It was a little odd to waltz into the Grand Theatre just before showtime, expecting to plop ourselves against our favourite wall and up in the mosh area respectively, only to discover that there was seating. We had to rapidly adjust our expectations. Fortunately we are resilient when called upon to be, and even more fortunately we scored seats in the front row, which had been left empty by virtue of a “this seat reserved” sign on a third empty seat. However, as it did specifically state “this” seat, and I was prepared to debate semantics if questioned, we scooped up the other two empty seats.
Lorrie Matheson opened the night with an oddly sombre set. Now, I love Lorrie as a personality and a righteous curmudgeon, and as the bushy-headed dude who works at Hot Wax Used Records. He’s a fixture in the Calgary music scene. And he’s glorious when he’s belting out rants which rip against local politicians and the state of life under a perpetually Conservative Alberta government. But that side of Lorrie wasn’t really prevalent that night; perhaps it was the departure of Ralph Klein as our fearless premier or maybe it was that the songs he chose were largely focussed on suicide and sadness, but there seemed to be a lack of spark in his music. I wanted to like his set more than I did.
Dan Bern, the American singer-songwriter, headlined the evening, and I recall him being very funny and kind of adorable at the folk festival last year. And he was largely entertaining; he has a quirky outlook on life and my favourite pieces of his were those odd and rambling songs in which he sang about things like what he would do each day in his first two weeks as President of the US.
And then, just before Dan Bern’s last song of his encore, Kris Demeanor’s dad totally stole the show. Dan was just introducing a song he had written about Roger Federer, when he launched into a rambling explanation as to how he came to write the song. He had heard Kris Demeanor (another Calgary musical institution) at the folk festival last summer singing about how he and his dad were harassed by a group of juvenile delinquents while they were trying to play a game of tennis.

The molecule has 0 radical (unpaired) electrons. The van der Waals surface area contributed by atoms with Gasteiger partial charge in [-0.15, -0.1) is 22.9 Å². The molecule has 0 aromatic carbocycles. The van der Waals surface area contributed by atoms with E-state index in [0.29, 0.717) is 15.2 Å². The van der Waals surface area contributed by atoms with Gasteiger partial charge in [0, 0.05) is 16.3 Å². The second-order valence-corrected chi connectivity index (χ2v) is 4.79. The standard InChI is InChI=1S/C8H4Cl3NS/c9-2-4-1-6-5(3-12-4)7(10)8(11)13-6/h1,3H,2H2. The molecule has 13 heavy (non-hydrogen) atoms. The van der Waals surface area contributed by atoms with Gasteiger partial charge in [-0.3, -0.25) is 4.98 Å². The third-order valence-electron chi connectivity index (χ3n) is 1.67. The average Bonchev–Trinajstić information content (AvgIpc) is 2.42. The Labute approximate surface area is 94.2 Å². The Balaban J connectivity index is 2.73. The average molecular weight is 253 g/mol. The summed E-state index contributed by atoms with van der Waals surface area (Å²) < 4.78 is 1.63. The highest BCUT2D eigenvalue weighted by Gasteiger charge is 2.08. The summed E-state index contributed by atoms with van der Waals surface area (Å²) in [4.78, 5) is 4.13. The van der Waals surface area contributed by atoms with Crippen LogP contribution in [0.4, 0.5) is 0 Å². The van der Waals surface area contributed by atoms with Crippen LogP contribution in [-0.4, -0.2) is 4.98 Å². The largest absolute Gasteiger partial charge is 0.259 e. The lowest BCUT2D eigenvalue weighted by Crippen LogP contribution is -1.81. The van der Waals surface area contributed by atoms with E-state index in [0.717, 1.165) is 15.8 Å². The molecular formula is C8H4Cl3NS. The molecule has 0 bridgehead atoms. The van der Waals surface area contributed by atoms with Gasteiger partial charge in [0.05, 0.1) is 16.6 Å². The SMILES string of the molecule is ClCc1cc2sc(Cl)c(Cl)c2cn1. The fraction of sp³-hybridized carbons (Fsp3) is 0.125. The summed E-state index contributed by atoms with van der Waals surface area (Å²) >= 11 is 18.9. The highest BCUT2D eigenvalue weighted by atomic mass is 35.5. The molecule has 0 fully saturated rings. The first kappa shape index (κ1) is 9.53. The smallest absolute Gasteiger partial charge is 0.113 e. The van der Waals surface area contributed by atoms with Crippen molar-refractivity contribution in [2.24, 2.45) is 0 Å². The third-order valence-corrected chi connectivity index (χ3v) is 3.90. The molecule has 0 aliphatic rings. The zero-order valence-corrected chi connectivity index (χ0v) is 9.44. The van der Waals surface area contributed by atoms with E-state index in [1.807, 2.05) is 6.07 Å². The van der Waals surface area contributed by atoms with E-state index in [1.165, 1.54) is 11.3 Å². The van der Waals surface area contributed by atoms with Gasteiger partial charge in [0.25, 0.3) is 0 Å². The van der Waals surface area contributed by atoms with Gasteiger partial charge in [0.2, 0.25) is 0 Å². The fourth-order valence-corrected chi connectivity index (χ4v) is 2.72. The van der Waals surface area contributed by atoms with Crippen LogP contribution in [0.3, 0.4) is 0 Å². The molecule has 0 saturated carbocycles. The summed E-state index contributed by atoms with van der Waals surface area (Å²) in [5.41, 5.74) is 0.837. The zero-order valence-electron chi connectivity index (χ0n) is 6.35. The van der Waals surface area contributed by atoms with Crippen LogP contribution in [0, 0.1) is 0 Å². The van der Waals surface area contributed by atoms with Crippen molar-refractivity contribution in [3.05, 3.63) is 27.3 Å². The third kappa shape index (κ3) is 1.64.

Dan stopped his explanation, called out “Kris, are you here tonight” and got a “yup” from deep within the audience. “Come on up here and play that song, will you?”
Now I heard this song at the folk fest as well, and I remember almost peeing myself at the hilarity and the pitch-perfect German accent that Kris used while speaking in his father’s character. On Saturday night, Kris completely changed the final part of the song so that his father’s final monologue, in which he completely crushes these kids albeit in a very measure and polite manner, was entirely different from the first time I heard it. I couldn’t even begin to do it justice by attempting to describe it, but suffice it to say that the audience was roaring. Kris’ dad totally and utterly stole the show, and he wasn’t even there.
And it must have been more than a little hard for Dan Bern to come back and sing his final song after being upstaged like that, but he seemed to take it well in stride.
Generally, it was a pretty good concert, and I’m glad we went, but it was really more suited to taking in whilst sitting in the shade, leaning against a tree. It was a folk festival performance and ultimately it was a little lost in the darkness of a funky downtown venue on a Saturday night.